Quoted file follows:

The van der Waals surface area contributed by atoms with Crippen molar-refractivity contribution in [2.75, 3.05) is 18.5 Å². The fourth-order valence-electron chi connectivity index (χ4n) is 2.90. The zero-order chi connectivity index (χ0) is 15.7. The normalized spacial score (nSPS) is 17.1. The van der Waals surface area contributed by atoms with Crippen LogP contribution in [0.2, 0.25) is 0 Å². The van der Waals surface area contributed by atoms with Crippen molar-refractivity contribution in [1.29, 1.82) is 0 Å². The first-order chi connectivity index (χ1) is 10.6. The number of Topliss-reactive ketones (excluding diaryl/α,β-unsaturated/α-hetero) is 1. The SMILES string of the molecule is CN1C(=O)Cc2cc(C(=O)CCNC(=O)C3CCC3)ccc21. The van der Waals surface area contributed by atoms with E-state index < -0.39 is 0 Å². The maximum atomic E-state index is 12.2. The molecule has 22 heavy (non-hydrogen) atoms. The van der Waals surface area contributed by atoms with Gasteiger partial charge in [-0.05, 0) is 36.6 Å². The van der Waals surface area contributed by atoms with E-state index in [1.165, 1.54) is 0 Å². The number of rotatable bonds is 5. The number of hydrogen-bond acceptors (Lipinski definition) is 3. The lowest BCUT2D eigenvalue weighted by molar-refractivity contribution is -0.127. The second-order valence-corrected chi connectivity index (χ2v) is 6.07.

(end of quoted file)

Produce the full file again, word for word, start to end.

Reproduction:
The van der Waals surface area contributed by atoms with Crippen molar-refractivity contribution in [2.75, 3.05) is 18.5 Å². The fourth-order valence-electron chi connectivity index (χ4n) is 2.90. The zero-order chi connectivity index (χ0) is 15.7. The normalized spacial score (nSPS) is 17.1. The van der Waals surface area contributed by atoms with Crippen LogP contribution in [0.2, 0.25) is 0 Å². The van der Waals surface area contributed by atoms with Crippen molar-refractivity contribution in [1.29, 1.82) is 0 Å². The first-order chi connectivity index (χ1) is 10.6. The number of Topliss-reactive ketones (excluding diaryl/α,β-unsaturated/α-hetero) is 1. The SMILES string of the molecule is CN1C(=O)Cc2cc(C(=O)CCNC(=O)C3CCC3)ccc21. The van der Waals surface area contributed by atoms with E-state index < -0.39 is 0 Å². The maximum atomic E-state index is 12.2. The molecule has 22 heavy (non-hydrogen) atoms. The van der Waals surface area contributed by atoms with Gasteiger partial charge in [-0.05, 0) is 36.6 Å². The van der Waals surface area contributed by atoms with E-state index in [1.165, 1.54) is 0 Å². The number of rotatable bonds is 5. The number of hydrogen-bond acceptors (Lipinski definition) is 3. The lowest BCUT2D eigenvalue weighted by molar-refractivity contribution is -0.127. The second-order valence-corrected chi connectivity index (χ2v) is 6.07.